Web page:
True to form, the pranking continued in Denver, when I woke up November 1 to the Tiny House having been TP'd...something Phil admitted to later, which prompted a lecture from me about how much toilet paper we use, although secretly I found it hysterical. Our collaboration works well because we are both natural problem solvers as sculptors from completely different directions: his in the linear, practical realm of wood and metal, and mine in the more biomorphic and mold-driven area of plastics and silicones. Between the two of us, I was confident there was no problem we couldn't tackle, and after watching him build a miniature version of his childhood home for his thesis show in the spring, I was sure a house would be no problem.
But the reality is that neither of us actually knew how to build a house, much less one on wheels and off the grid, completely powered by rain, solar and wind. No clue. We both make stuff...but houses are way more complicated than sculptures.
I've always approached everything by saying, "How hard could it be?" The reality is often: very damned hard. But other people do it, and I believed that we could, too. After all, we had YouTube, books, blogs, videos and phone calls to Philip's dad, whose expertise in diesel trucks alone saved us more than once.
Everything had to be considered before we could draw out our elevations. Where did the water collection go? The greywater tank? Where would the solar panels sit, and what effect would wind have on them? How high was the loft? (We decided on 6'3" - one inch of clearance for Philip and more than enough room for my 5'5" to occupy.) We had some spectacular blow-outs and screaming matches, but in the end always came back together, lucky for a friendship that had been forged in typical grad-school drama. Keep reading for more on the tiny house project.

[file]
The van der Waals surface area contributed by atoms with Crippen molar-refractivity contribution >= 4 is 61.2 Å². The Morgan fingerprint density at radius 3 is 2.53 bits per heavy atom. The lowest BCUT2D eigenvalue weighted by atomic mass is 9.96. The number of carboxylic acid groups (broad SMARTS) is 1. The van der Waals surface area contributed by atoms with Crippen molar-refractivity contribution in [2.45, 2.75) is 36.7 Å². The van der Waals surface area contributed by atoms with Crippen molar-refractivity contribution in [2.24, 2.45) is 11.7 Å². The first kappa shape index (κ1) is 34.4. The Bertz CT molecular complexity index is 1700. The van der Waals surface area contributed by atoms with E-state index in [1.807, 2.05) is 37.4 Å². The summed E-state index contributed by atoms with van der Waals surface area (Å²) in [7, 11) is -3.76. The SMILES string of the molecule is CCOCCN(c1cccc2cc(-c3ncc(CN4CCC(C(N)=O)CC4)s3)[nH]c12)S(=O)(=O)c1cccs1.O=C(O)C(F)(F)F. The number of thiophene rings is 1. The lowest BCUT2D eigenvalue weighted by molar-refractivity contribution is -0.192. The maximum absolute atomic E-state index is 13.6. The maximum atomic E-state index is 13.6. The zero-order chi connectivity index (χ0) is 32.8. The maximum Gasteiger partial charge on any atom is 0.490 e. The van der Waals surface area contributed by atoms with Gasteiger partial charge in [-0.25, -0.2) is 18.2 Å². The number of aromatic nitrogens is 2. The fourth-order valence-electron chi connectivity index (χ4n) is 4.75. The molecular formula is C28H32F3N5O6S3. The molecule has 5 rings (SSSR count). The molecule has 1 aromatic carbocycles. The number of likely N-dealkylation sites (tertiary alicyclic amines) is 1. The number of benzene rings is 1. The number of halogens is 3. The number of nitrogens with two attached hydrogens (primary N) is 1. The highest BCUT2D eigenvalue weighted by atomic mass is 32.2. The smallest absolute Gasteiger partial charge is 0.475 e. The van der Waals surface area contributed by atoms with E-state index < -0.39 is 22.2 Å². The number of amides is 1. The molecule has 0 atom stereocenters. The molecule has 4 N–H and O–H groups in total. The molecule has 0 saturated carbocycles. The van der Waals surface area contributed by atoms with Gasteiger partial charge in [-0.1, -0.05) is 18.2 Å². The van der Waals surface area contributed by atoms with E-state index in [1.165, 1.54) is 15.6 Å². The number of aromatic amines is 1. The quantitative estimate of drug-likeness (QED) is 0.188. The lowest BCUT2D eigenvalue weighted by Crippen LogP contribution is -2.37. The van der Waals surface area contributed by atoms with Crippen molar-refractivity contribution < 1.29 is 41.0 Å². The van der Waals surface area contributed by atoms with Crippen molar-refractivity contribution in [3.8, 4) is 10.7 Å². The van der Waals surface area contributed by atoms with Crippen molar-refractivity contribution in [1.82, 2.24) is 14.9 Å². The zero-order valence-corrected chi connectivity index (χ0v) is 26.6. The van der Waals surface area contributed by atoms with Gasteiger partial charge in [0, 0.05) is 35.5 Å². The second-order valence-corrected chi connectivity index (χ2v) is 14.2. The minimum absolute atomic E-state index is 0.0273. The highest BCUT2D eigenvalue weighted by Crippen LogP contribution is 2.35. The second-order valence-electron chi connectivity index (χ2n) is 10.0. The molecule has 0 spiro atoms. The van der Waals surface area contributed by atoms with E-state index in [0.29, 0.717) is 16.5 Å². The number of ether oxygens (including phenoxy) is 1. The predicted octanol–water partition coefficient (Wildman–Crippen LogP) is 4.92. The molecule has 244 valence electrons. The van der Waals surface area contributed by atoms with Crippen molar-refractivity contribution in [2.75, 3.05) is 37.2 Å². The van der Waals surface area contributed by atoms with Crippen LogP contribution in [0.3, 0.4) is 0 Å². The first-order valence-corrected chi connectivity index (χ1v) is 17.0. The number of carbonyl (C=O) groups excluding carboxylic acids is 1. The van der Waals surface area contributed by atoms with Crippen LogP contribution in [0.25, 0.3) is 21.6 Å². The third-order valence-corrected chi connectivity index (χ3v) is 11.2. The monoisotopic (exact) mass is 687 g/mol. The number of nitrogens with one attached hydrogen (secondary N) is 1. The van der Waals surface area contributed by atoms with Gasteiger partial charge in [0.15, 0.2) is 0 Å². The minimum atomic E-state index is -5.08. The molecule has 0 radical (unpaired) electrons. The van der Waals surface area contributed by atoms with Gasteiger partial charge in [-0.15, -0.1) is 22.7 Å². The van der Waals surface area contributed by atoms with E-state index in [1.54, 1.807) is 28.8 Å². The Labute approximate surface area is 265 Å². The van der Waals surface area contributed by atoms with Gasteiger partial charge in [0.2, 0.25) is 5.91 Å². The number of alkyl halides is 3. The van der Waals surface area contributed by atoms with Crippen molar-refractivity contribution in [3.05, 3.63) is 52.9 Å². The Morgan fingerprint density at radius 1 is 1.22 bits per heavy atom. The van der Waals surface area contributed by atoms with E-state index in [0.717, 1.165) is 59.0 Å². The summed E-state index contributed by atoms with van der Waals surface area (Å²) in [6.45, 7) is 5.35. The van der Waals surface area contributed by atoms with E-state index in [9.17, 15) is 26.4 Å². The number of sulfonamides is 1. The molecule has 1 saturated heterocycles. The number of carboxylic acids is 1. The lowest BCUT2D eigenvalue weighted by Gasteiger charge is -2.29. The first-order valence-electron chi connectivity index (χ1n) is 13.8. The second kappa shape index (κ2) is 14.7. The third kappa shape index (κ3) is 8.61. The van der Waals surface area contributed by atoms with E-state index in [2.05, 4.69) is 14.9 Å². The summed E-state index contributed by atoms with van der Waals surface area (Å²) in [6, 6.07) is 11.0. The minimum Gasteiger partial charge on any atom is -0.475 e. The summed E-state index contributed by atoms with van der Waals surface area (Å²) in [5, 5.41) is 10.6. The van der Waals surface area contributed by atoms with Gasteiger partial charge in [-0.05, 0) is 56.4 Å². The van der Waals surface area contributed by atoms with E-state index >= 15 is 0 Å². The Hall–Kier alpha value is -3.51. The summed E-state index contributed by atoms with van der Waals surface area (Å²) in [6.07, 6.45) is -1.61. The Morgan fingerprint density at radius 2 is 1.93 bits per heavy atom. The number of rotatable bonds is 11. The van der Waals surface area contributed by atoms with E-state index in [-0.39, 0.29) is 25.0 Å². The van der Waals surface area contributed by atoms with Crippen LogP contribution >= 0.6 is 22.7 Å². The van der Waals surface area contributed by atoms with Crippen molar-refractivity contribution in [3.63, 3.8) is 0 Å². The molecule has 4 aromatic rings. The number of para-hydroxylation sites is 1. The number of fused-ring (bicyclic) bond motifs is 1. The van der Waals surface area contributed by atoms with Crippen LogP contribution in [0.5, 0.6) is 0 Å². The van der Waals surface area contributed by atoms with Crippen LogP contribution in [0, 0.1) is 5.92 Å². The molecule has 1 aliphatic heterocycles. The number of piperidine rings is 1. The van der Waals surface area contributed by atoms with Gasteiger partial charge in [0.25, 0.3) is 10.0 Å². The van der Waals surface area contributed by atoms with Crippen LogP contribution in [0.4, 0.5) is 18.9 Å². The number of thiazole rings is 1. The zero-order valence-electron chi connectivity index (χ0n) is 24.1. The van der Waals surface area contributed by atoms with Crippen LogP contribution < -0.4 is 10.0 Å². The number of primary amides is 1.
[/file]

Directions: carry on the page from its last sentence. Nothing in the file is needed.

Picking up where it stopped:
It ultimately made more sense to find our windows and doors first, and draw the design from that, as opposed to looking for specific sizes. Ironically, one of the things that held up our process the most was finding appropriate windows. Our original roof-line design incorporated a narrow horizontal row of windows at the peak, but I was committed to the idea of using reclaimed windows and doors. In the end, our roof-line is unique amongst the tiny houses I've seen, with an offset, modern peak front-to back and a door on the side, and little ornamentation or dormers. But finding the narrow window for the original roof-line became impossible, so we changed to follow the direction suggested by the doors and windows we were able to find. After a week of scouring every used building-supply store in town, we finally had all of our windows, including two I had pulled from the dumpster behind my studio. Because the loft windows were so small, we had to buy basement windows new if we wanted them to open. Once we had all of our parts, Philip began drawing the elevations in Illustrator. We had done some sketching by hand, and I kept promising to learn Google Sketch-Up (and still need to), but mostly, we have been winging it.
Of course, "winging it" the way we have been is exactly what any expert would tell you not to do. Your material costs can wind up higher due to mistakes, and it's difficult to communicate what someone else needs to do from pictures in your head. We were bolstered, however, by the gigantic stack of 2 x 4'x I had won at auction and most stores' fairly liberal return policy. Between our sketches, conversations and late-night brainstorming, I'm pretty sure we both have a similar picture of what it will wind up being, despite the lack of anything resembling physical plans that another person could understand. And even though it's now time for me to take over, I know Philip is always a phone call away.
When he first arrived, we joked a lot about the "Curse of Chief Niwot" -- namely that "People seeing the beauty of this valley will want to stay, and their staying will be the undoing of the beauty." I joked that Philip would fall in love with Colorado and never want to leave, which would have suited me fine. And it seemed as if some unknown force was conspiring to keep him here yesterday morning: A loose wire on the battery of his Neon that had long been giving him troubles finally broke. When I went to rescue him and Nico, Bertha almost didn't start (a running theme lately), and while he was packing the car he got a nosebleed (another running theme of our lives, with all the sawdust around).
But at about 2:30 p.m., we finally said our goodbyes. As we gave each other a hug, Philip said, "I don't hate you." And I said, "I don't hate you, either. "
And now? This sister is doing it for herself. With a little help from my friends.
Lauri Lynnxe Murphy, a 2005 Westword MasterMind winner, will be blogging out her tiny house project, The Mayday Experiment, on Show and Tell.